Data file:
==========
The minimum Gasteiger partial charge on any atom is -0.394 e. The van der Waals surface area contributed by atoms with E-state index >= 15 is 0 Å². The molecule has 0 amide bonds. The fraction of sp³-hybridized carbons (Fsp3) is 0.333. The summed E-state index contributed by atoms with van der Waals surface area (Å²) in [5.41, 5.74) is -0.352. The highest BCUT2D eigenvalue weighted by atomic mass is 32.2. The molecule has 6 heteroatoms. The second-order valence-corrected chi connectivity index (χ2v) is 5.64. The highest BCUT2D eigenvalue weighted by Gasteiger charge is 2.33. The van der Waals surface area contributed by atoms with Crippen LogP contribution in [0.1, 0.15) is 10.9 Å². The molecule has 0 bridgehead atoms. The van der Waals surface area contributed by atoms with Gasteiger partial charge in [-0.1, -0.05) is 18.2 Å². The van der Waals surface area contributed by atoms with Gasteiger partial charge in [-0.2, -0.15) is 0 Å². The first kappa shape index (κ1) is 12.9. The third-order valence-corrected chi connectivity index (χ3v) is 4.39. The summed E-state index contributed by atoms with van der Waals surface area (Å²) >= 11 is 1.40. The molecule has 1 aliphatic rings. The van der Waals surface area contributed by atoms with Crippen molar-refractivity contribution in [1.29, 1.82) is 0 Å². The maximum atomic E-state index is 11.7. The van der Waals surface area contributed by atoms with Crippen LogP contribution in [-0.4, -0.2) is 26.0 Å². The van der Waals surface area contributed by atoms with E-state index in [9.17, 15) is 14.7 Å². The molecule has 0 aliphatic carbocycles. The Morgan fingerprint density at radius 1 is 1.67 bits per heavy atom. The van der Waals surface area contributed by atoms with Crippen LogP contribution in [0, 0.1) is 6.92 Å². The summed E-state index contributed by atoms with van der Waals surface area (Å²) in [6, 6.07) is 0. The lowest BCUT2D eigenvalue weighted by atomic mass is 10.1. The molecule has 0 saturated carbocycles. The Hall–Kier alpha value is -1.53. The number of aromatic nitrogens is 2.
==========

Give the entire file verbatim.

The minimum Gasteiger partial charge on any atom is -0.394 e. The van der Waals surface area contributed by atoms with E-state index >= 15 is 0 Å². The molecule has 0 amide bonds. The fraction of sp³-hybridized carbons (Fsp3) is 0.333. The summed E-state index contributed by atoms with van der Waals surface area (Å²) in [5.41, 5.74) is -0.352. The highest BCUT2D eigenvalue weighted by atomic mass is 32.2. The molecule has 6 heteroatoms. The second-order valence-corrected chi connectivity index (χ2v) is 5.64. The highest BCUT2D eigenvalue weighted by Gasteiger charge is 2.33. The van der Waals surface area contributed by atoms with Crippen LogP contribution in [0.1, 0.15) is 10.9 Å². The molecule has 0 bridgehead atoms. The van der Waals surface area contributed by atoms with Gasteiger partial charge in [-0.1, -0.05) is 18.2 Å². The van der Waals surface area contributed by atoms with Gasteiger partial charge in [-0.2, -0.15) is 0 Å². The first kappa shape index (κ1) is 12.9. The third-order valence-corrected chi connectivity index (χ3v) is 4.39. The summed E-state index contributed by atoms with van der Waals surface area (Å²) >= 11 is 1.40. The molecule has 1 aliphatic rings. The van der Waals surface area contributed by atoms with Crippen molar-refractivity contribution in [1.29, 1.82) is 0 Å². The maximum atomic E-state index is 11.7. The van der Waals surface area contributed by atoms with Crippen LogP contribution in [-0.4, -0.2) is 26.0 Å². The van der Waals surface area contributed by atoms with E-state index in [9.17, 15) is 14.7 Å². The molecule has 0 aliphatic carbocycles. The Morgan fingerprint density at radius 1 is 1.67 bits per heavy atom. The van der Waals surface area contributed by atoms with Crippen LogP contribution in [0, 0.1) is 6.92 Å². The summed E-state index contributed by atoms with van der Waals surface area (Å²) in [6, 6.07) is 0. The lowest BCUT2D eigenvalue weighted by atomic mass is 10.1. The molecule has 0 saturated carbocycles. The Hall–Kier alpha value is -1.53. The number of aromatic nitrogens is 2.